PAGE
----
|Will the ‘pro-life resurgence’ affect the outcome of November’s elections? Shutterstock|
If history remembers James Carville for nothing else, Bill Clinton’s former political advisor will undoubtedly be recalled for summing up the big issue of the 1992 presidential campaign in a single frenzied sentence: “It’s the economy, stupid.”
And — leaving 1992 aside — if there ever was a year when Carville’s summary fit the national political scene, it’s 2012. Barring a crisis in Iran or a major disaster, natural or man-made, economic issues that include high unemployment and sluggish growth seem virtually certain to be at the top of American voters’ agenda in November.
Yet even so, it’s hardly less certain that advocacy groups concerned with issues from foreign affairs to the environment will play important roles — in fact, depending on circumstances, possibly decisive ones — in this election. Nearly 40 years after the Supreme Court legalized abortion in the United States, that’s notably so for a significantly re-energized pro-life movement.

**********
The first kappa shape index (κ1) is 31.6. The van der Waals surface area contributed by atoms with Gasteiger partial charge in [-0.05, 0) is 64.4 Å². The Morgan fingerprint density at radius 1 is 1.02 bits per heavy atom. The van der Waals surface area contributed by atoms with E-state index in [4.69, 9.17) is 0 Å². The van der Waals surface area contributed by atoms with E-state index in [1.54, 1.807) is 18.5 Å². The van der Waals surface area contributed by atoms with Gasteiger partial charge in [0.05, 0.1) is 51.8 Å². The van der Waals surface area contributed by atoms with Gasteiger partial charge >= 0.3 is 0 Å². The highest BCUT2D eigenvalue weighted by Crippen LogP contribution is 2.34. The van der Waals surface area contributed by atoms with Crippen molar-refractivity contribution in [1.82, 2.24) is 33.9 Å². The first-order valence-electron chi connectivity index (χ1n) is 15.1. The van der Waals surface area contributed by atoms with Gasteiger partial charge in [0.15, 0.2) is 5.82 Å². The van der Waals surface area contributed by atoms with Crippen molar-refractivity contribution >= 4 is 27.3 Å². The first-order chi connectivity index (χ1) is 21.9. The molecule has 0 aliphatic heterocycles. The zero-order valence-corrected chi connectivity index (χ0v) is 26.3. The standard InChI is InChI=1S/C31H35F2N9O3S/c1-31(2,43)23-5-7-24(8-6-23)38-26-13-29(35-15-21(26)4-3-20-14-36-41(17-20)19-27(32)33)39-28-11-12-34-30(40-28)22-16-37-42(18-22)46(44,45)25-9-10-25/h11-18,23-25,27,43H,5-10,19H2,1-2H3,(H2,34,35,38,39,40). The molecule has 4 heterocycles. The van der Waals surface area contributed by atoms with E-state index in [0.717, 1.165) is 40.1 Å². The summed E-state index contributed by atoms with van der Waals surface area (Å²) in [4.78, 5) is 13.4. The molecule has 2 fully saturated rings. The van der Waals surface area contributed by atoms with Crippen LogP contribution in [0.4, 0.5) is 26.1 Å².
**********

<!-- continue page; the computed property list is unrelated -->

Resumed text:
People for whom abortion is the most important issue in determining how they vote historically have made up less than 10 percent of the total electorate. As a result of the present dominance of economic issues, that percentage probably is lower now. But within that select group, pro-lifers significantly outnumber abortion backers. What that means in practical terms is in certain circumstances surrounding a close election, determined pro-lifers could decide the result.
“In 2011 alone, 24 states have enacted 52 new restrictions on abortion. Five now require an ultrasound before an abortion, two insisting that the screen be viewable by the mother. Four bar abortions after the baby is able to feel pain (at approximately 20 weeks). Eight have opted out of Obamacare. Five ban abortions by webcam (in which a doctor, not in person but videoconferencing with the mother, prescribes pills to induce abortion). Six trimmed or eliminated funds for Planned Parenthood, the nation’s largest abortion provider. Texas led with a $64 million cut. ...